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Video: Samsung cites Kubrick's '2001: A Space Odyssey' in Apple patent battle

  • 24 August 2011
  • Written by 
  • Published in Strategy

In a bid to demonstrate the existence of valid prior art to the general design of the iPad, Samsung has cited Stanley Kubrick's 1968 movie, '2001: A Space Odyssey', in its legal battle with Apple over tablet patents.

In a submission to the US District Court for the Northern District of California, Samsung attached a still image from the 1968 movie, which shows two astronauts having lunch on a black table with two tablet computers on their sides. The scene in the movie can be viewed on YouTube

The entire text of the opposition has not been made public yet, as Samsung filed it under seal; however US-based blog Foss Patent reports the South-Korean electronic giant has resolved to cite Kubrick's 1968 movie as part of its defence strategy.

'As with the design claimed by the D'889 Patent, the tablet disclosed in the clip has an overall rectangular shape with a dominant display screen, narrow borders, a predominately flat front surface, a flat back surface (which is evident because the tablets are lying flat on the table's surface), and a thin form factor,' Samsung's lawyers explained in the declaration presented to the US court and reported by Foss Patent.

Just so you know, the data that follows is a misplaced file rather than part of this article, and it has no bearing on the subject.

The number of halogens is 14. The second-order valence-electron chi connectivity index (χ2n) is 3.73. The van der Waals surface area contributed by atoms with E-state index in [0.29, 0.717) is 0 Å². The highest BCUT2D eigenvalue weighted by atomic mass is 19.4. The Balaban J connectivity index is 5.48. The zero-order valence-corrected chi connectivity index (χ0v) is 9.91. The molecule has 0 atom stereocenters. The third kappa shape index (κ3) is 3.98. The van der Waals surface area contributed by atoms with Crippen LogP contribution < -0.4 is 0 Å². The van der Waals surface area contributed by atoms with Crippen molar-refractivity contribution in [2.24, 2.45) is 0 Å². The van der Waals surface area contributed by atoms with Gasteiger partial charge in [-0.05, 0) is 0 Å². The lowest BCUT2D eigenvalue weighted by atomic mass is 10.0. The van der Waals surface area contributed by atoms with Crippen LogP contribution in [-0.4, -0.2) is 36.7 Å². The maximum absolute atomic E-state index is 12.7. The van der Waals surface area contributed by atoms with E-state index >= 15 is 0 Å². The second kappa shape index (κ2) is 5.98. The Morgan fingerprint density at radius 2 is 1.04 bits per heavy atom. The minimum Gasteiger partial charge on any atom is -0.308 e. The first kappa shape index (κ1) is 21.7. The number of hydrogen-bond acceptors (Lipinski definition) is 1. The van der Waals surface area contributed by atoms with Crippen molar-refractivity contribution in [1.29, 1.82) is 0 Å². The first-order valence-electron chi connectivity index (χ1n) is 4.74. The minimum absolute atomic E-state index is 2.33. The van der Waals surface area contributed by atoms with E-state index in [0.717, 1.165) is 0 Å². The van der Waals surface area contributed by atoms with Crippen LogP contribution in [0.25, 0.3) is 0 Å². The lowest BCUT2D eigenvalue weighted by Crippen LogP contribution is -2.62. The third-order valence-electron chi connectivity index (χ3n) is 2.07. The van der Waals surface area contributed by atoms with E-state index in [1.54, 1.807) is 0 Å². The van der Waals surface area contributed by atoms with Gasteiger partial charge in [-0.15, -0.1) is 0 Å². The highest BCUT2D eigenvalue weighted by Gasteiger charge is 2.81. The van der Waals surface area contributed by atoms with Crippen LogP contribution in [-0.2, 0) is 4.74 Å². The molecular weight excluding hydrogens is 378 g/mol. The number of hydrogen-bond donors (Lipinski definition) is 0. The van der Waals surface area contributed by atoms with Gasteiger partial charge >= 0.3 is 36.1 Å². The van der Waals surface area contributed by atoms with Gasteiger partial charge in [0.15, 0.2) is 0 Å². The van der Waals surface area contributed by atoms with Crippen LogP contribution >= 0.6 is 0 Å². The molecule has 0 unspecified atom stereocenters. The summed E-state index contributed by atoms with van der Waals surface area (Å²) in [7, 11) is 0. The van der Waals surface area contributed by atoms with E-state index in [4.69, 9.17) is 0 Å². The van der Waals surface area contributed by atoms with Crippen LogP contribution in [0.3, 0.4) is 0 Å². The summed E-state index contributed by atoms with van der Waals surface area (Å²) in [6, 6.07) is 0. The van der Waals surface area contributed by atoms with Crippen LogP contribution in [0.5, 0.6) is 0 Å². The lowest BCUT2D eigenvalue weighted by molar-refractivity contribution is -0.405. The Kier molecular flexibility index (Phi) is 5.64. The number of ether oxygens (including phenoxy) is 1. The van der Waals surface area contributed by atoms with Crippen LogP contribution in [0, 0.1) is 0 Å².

Apple - which launched its legal battle on April 15 seeking a preliminary injunction against Samsung's Galaxy S, Infuse 4G, Droid Charge and Galaxy Tab 10.1. - claims Samsung has infringed its intellectual property, by designing and producing the Galaxy tablets and smartphones with features of the iPad, iPod Touch and iPhone. It claims infringement of three design patents and one utility patent on 'list scrolling and document translation, scaling, and rotation on a touch-screen display".

Samsung - which denies the allegations and risks facing a ban of importation in both the US and EU - has reacted by suing Apple in six countries across three continents. It defends the existence of its Galaxy products on the basis of the right to competition.

Now, if the South-Korean manufacturer manages to establish Kubrick's tablet computers as a valid form of prior art, Apple may lose one of its patents and have a weaker case. However, citing a still image from Kubrick's 2001 is only part of the strategy elaborated by Samsung's legal team and chances are it won't have much relevance in the court battle.






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